Aims and objectives
With funding from EAP and in partnership with the Fragile Palm Leaves Foundation (FPL), Buddhist Digital Resource Center (BDRC) will digitise and catalog 300 Pali and vernacular manuscripts in Burmese script held by FPL. BDRC has nearly two decades of digital preservation experience and manages an open-access digital library of over 14 million pages of Buddhist texts. This will be the first major project to make a large number of Burmese manuscripts available online. Without digitisation, the manuscripts will remain inaccessible and at risk of destruction. Support from EAP will complement funding from the Khyentse Foundation.
Vernacular, Pali, and bilingual nissaya (glossarial) manuscripts copied in Burma are the primary sources for the scholarly study of Burmese and Theravāda Buddhism, Pali philology, history, and literature, as well as regional codicology, premodern textual/scribal practices, and manuscript culture. The FPL collection includes manuscripts and texts crucial to these fields that are unknown and unstudied by both local (Burmese) scholars and scholars internationally. Many scholars are unaware of Burma’s vast manuscript tradition. Access to FPL’s manuscripts would revolutionise scholarly studies in the many fields that rely on such texts.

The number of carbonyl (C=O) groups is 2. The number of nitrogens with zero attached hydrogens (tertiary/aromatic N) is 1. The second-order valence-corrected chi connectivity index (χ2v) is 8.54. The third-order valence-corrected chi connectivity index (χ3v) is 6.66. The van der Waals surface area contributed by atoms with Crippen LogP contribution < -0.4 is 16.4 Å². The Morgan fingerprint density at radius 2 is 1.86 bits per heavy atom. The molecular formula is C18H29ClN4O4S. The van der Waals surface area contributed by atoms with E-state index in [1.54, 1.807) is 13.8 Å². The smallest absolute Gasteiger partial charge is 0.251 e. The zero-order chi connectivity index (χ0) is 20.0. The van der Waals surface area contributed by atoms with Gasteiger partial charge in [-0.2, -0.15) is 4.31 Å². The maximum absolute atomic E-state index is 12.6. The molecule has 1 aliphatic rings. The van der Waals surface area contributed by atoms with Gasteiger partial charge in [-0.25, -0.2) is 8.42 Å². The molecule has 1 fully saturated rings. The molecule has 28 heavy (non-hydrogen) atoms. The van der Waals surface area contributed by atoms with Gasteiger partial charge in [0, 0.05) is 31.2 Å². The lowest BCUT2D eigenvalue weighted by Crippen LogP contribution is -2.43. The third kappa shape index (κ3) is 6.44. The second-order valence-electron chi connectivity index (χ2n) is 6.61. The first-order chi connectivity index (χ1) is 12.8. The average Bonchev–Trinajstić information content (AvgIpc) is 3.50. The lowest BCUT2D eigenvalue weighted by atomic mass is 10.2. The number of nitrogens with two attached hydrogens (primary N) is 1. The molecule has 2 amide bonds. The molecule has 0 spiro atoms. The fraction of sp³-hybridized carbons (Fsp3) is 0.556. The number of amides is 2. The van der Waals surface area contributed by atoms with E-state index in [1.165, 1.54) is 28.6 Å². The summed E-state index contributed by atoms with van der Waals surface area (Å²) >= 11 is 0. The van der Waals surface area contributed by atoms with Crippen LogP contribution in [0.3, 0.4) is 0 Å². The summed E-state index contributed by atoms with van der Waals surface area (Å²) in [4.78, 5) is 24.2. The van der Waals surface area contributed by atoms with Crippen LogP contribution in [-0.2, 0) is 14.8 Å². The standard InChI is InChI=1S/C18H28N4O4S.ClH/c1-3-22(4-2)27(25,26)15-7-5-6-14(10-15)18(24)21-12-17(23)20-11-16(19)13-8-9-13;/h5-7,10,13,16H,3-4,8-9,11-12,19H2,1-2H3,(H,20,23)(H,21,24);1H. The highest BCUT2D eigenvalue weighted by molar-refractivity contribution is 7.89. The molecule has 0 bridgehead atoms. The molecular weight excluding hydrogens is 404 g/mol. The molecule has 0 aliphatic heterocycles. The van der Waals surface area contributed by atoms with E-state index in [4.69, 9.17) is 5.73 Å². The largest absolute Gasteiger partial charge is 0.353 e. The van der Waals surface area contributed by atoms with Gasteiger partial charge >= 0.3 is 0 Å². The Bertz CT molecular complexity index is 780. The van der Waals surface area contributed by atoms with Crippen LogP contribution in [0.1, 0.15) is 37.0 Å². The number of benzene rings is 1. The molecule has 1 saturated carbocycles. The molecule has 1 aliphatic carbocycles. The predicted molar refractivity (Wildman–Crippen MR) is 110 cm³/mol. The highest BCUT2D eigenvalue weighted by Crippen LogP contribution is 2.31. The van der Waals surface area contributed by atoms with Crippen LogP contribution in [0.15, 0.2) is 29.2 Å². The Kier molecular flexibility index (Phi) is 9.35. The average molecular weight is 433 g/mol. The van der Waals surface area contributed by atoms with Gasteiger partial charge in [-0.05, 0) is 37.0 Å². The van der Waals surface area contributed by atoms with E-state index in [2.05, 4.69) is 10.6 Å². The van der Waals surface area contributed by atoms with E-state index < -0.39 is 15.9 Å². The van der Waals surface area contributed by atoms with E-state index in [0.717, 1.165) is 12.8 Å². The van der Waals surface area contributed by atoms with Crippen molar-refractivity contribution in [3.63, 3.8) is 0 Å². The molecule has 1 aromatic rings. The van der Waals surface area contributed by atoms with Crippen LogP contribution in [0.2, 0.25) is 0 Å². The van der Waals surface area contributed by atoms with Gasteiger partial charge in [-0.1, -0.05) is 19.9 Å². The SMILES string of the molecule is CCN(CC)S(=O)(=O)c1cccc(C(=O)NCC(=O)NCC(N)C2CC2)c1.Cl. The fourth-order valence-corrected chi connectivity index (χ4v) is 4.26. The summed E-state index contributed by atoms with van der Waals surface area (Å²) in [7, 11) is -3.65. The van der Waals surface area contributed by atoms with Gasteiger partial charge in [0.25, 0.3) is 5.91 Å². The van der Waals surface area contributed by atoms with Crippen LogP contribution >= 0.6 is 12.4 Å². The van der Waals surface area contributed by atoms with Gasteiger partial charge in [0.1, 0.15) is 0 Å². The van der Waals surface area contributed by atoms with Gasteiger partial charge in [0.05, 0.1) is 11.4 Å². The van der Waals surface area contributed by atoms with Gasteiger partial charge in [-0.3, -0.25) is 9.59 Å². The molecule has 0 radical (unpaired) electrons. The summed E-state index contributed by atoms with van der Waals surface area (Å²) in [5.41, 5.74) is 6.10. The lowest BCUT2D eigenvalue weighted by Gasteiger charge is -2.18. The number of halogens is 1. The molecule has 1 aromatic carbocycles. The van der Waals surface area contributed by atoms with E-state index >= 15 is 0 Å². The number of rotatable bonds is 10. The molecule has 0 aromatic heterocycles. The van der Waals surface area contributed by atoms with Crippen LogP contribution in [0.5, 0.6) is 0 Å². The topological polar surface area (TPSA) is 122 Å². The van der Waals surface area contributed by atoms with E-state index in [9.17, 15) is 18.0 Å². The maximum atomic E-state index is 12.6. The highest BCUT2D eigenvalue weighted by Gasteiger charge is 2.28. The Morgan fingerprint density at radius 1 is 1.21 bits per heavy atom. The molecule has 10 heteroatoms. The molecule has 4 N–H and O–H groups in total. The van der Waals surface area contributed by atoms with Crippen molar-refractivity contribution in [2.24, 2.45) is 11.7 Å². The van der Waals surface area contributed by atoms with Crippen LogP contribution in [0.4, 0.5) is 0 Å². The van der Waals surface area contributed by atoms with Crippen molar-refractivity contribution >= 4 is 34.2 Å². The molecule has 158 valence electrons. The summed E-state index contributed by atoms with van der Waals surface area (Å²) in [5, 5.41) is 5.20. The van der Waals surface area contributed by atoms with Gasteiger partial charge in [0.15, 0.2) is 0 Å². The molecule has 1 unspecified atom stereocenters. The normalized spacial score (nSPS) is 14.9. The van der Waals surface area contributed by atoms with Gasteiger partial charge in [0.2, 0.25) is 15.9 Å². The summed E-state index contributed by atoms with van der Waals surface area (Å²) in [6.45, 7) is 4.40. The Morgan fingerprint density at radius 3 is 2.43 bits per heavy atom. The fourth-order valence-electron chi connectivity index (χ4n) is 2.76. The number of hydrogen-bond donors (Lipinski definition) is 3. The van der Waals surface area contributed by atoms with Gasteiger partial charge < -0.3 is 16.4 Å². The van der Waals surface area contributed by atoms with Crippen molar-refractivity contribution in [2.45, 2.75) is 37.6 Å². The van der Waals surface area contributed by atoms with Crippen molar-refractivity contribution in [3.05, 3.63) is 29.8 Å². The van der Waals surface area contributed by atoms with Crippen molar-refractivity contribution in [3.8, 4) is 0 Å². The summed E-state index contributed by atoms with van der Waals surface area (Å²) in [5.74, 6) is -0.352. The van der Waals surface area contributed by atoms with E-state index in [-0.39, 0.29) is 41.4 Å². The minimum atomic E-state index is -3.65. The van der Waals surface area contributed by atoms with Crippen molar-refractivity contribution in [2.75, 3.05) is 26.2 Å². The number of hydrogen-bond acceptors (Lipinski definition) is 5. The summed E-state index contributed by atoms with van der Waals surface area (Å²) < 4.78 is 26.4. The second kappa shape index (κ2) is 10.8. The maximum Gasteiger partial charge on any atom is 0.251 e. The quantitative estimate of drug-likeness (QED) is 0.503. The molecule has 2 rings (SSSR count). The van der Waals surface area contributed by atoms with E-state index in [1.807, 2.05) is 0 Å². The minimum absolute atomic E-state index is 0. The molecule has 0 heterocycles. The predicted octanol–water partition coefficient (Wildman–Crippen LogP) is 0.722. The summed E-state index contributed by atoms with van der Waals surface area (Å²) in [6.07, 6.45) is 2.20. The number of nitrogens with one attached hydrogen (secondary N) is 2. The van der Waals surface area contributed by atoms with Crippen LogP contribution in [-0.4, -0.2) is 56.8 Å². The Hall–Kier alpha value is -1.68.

The goals of the EAP project were achieved. 300 fragile Pali palm-leaf manuscripts in Burmese script, containing approximately 1,000 discrete Buddhist texts were digitised and catalogued. Digital copies have been deposited with the Buddhist Digital Resource Center, which has internal data backup protocols and also shares copies of its data with the Internet Archive and Harvard University. The majority of the materials digitised date from the 18th or 19th century. The texts cover a variety of topics, including law, poetry, stories of the Buddha, grammar and religious rituals. These texts are valuable to scholarship as Vernacular, Pali, and bilingual nissaya (glossarial) manuscripts copied in Burma. They are the primary sources for the scholarly study of Burmese and Theravada Buddhism, Pali philology, history, literature, as well as regional codicology, premodern textual/scribal practices and manuscript culture. The digitised texts have not previously been easily accessible and will now be available for study to anyone with an internet connection.
The records copied by this project have been catalogued as: